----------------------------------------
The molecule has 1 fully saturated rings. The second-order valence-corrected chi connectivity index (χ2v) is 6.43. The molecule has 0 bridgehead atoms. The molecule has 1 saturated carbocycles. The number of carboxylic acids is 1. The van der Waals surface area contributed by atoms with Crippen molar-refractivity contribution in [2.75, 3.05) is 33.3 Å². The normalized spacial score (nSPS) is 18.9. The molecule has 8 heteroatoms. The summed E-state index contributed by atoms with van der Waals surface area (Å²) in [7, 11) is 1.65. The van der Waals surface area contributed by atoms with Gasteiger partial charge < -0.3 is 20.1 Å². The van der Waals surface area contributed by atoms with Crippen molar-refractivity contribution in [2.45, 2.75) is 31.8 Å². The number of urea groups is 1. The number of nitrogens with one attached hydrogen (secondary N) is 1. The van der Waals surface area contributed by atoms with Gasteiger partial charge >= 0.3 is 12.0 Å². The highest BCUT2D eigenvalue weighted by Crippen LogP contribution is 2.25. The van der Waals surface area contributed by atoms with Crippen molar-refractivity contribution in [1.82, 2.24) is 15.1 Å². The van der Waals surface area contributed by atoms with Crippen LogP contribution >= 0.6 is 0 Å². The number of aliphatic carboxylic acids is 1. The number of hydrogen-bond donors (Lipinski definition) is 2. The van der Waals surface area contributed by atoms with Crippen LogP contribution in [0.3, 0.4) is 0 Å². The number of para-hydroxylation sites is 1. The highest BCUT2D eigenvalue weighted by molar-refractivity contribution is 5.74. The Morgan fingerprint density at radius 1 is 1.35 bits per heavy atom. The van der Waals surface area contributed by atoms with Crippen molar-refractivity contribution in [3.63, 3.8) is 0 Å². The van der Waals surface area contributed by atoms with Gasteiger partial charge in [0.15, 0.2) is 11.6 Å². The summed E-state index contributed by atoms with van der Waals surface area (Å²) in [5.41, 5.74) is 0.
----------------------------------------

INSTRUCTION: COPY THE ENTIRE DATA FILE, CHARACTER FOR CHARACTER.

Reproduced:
The molecule has 1 fully saturated rings. The second-order valence-corrected chi connectivity index (χ2v) is 6.43. The molecule has 0 bridgehead atoms. The molecule has 1 saturated carbocycles. The number of carboxylic acids is 1. The van der Waals surface area contributed by atoms with Crippen molar-refractivity contribution in [2.75, 3.05) is 33.3 Å². The normalized spacial score (nSPS) is 18.9. The molecule has 8 heteroatoms. The summed E-state index contributed by atoms with van der Waals surface area (Å²) in [7, 11) is 1.65. The van der Waals surface area contributed by atoms with Gasteiger partial charge < -0.3 is 20.1 Å². The van der Waals surface area contributed by atoms with Crippen molar-refractivity contribution in [2.45, 2.75) is 31.8 Å². The number of urea groups is 1. The number of nitrogens with one attached hydrogen (secondary N) is 1. The van der Waals surface area contributed by atoms with Gasteiger partial charge >= 0.3 is 12.0 Å². The highest BCUT2D eigenvalue weighted by Crippen LogP contribution is 2.25. The van der Waals surface area contributed by atoms with Crippen molar-refractivity contribution in [1.82, 2.24) is 15.1 Å². The van der Waals surface area contributed by atoms with Crippen LogP contribution >= 0.6 is 0 Å². The number of aliphatic carboxylic acids is 1. The number of hydrogen-bond donors (Lipinski definition) is 2. The van der Waals surface area contributed by atoms with Crippen LogP contribution in [0.3, 0.4) is 0 Å². The number of para-hydroxylation sites is 1. The highest BCUT2D eigenvalue weighted by molar-refractivity contribution is 5.74. The Morgan fingerprint density at radius 1 is 1.35 bits per heavy atom. The van der Waals surface area contributed by atoms with Crippen molar-refractivity contribution in [3.63, 3.8) is 0 Å². The van der Waals surface area contributed by atoms with Gasteiger partial charge in [0.15, 0.2) is 11.6 Å². The summed E-state index contributed by atoms with van der Waals surface area (Å²) in [5.41, 5.74) is 0.